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Sen. Tuberville and defense secretary speak again amid hold on military promotions

Sen. Tommy Tuberville, R-Ala., for months has blockaded promotions for high-ranking military officers over a Defense Department abortion policy, leading to criticism.
Sen. Tommy Tuberville speaks to reporters outside the Senate chamber at the Capitol
Sen. Tommy Tuberville speaks to reporters Thursday outside the Senate chamber at the Capitol.Bill Clark / CQ-Roll Call, Inc via Getty Images file

WASHINGTON — Sen. Tommy Tuberville, R-Ala., again spoke with Defense Secretary Lloyd Austin on Tuesday evening to discuss the senator’s ongoing hold on hundreds of military promotions over an abortion policy.

“We’re talking, or trying to talk this out,” Tuberville said of his “good, short” conversation with Austin. “I think the more we continue to converse, I think the better chance we got.”

Tuberville has for months held back promotions for over 250 high-ranking military officers over a Defense Department policy to pay for the travel expenses of service members traveling to other states to have an abortion. He has said that he wants a vote on a bill introduced by Sen. Jeanne Shaheen, D-N.H., that would codify the policy into law, agreeing to end his blockade if it passes. In exchange, he wants the DOD to agree to rescind the policy if the measure fails. 

"If their bill does not pass, it goes back to the old policy. ... I just want them to do it the right way and go by the Constitution, and if they pass it, it passes and we’ll go on with life," Tuberville told NBC News last week.

Tuberville’s call with Austin, their second this month, comes as Defense Department officials plan to hold a closed-door briefing Wednesday morning with senators on the Armed Services Committee, including Tuberville, about the DOD abortion travel policy, two committee sources told NBC News.

Deputy Pentagon press secretary Sabrina Singh previewed the briefing in comments to reporters on Monday, saying, “It’s just to give members who have any further questions about our policy to really talk to the experts.”

Austin told reporters Tuesday that Tuberville’s hold “is a readiness issue,” saying “it cascades, it creates friction throughout the entire chain.” And he defended the legality of the department's abortion policy.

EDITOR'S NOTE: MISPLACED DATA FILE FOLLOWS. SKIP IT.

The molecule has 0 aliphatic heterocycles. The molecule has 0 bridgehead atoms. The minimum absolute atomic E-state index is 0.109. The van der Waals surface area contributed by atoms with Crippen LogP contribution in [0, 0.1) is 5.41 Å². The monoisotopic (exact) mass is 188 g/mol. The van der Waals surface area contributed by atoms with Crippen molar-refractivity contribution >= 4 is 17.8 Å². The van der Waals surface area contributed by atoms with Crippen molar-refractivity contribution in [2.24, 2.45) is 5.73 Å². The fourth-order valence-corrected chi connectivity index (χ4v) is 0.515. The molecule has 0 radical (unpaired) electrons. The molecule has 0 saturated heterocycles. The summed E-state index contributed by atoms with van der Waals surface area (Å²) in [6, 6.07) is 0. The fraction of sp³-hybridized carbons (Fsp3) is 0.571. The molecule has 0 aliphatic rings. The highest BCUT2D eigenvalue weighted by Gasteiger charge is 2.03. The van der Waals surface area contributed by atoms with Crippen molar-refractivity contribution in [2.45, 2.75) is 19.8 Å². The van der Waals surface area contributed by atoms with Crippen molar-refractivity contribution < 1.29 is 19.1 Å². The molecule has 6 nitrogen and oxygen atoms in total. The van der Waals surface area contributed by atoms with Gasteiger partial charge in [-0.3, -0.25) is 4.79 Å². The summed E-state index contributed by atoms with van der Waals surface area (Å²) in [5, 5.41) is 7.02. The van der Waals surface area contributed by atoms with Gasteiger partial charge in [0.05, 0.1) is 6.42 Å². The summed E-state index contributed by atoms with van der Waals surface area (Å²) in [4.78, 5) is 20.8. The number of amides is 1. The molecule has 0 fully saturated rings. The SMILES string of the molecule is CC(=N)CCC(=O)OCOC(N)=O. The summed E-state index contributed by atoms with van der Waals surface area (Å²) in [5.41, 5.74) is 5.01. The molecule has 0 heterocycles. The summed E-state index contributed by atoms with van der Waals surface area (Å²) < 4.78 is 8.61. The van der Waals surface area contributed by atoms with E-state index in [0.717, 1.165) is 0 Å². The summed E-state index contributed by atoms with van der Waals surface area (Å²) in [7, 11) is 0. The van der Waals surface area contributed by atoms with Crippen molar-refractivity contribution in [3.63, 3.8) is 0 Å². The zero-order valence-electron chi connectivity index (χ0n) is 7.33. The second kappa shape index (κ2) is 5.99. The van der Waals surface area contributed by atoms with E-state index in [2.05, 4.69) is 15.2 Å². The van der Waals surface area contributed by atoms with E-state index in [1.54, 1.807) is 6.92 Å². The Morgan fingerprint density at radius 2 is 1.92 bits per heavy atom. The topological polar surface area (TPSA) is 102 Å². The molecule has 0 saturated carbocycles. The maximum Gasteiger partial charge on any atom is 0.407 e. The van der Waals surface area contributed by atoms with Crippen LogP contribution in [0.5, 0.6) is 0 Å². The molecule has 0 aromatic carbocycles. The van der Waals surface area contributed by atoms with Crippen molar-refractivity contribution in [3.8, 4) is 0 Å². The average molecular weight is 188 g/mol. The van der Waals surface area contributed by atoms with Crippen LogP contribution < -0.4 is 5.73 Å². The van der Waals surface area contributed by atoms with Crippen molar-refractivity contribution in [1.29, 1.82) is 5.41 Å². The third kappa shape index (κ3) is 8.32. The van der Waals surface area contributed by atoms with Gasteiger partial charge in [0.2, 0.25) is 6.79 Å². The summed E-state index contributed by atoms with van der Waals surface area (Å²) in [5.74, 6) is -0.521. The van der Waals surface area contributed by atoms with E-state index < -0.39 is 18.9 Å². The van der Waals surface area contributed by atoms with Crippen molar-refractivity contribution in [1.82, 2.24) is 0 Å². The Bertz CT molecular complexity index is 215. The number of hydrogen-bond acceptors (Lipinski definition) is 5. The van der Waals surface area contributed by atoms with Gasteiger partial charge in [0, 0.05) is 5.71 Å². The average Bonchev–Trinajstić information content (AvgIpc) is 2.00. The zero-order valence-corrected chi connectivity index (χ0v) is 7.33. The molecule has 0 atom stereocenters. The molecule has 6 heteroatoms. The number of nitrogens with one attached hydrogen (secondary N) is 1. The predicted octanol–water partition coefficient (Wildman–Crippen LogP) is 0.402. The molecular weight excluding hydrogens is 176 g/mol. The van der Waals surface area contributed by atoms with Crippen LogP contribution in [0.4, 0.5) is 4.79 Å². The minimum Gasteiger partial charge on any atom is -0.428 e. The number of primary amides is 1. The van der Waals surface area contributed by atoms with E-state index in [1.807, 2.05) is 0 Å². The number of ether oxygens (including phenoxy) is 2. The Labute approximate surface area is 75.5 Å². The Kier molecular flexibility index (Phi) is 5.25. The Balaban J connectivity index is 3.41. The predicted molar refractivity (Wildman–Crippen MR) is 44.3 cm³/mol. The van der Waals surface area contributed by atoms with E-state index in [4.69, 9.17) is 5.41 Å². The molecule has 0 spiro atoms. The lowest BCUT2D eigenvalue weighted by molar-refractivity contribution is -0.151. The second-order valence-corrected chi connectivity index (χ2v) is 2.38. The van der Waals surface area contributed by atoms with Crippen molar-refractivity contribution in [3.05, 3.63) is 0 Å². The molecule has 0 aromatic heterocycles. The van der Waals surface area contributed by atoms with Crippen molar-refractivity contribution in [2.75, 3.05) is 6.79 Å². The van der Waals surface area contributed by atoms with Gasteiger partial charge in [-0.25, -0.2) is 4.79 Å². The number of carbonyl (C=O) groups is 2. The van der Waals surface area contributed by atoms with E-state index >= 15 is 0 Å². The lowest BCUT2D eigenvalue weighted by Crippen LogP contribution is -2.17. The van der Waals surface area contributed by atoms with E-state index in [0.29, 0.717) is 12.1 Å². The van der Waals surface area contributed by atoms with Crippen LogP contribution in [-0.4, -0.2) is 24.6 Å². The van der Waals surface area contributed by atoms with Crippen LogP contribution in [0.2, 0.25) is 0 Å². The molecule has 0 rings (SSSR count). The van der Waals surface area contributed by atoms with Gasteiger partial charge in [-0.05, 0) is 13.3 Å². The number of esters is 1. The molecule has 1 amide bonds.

“Sen. Tuberville has said that it’s illegal, it’s not illegal, and we’ve made that point a number of times,” Austin said, “I would ask Sen. Tuberville to lift his hold.”

The policy has been the subject of rigorous debate on Capitol Hill and has become a major part of the negotiations around the National Defense Authorization Act, a yearly must-pass defense policy bill. Republicans in the House inserted an amendment into their version of the package that would force the DOD to rescind the policy. The measure passed with largely Republican support. Senate Democrats have vowed to remove a whole host of conservative amendments added to the bill when they take up the legislation this week.

Sen. Joni Ernst, R-Iowa, plans to introduce her own amendment to the NDAA that would also effectively force DOD to walk back the policy.

“I do believe it affects our readiness," Ernst said of Tuberville's hold. "But I also believe that the DOD needs to reverse its policy. This is a roundabout way of having taxpayers basically fund abortions.”

Tuberville’s hold affects a growing number of high-ranking military officers as more promotions are submitted to the Senate for approval. That approval is typically done quickly, often without the Senate needing to vote at all under the unanimous agreement of all 100 senators.

But Tuberville’s blockade means each promotion would need to go through a process that includes two votes and hours of debate. Sen. Jack Reed, D-R.I., who chairs the Senate Armed Services Committee, said that going through that process for every promotion the Senate has to consider would take 668 hours, citing an analysis by the Congressional Research Service. 

“That is 27 days if the Senate works around the clock, 24/7,” Reed said on the Senate floor. “If the Senate just did exclusively military nominations for eight hours a day, it would take 84 days. So 'just vote' is not an answer. This is not a feasible solution to this issue.”

The protest by Tuberville has drawn bipartisan criticism, even from senators who support his attempt to rescind the abortion policy.

“I agree with the policy change he’s looking for. I think this is an ineffective way of accomplishing that purpose with a substantial cost,” Sen. Mitt Romney, R-Utah, told NBC News.

Sen. Lindsey Graham, R-S.C., said "we need to end" the blockade. "You don’t always get your way around here," he added. "You do get to vote, but we lost an election."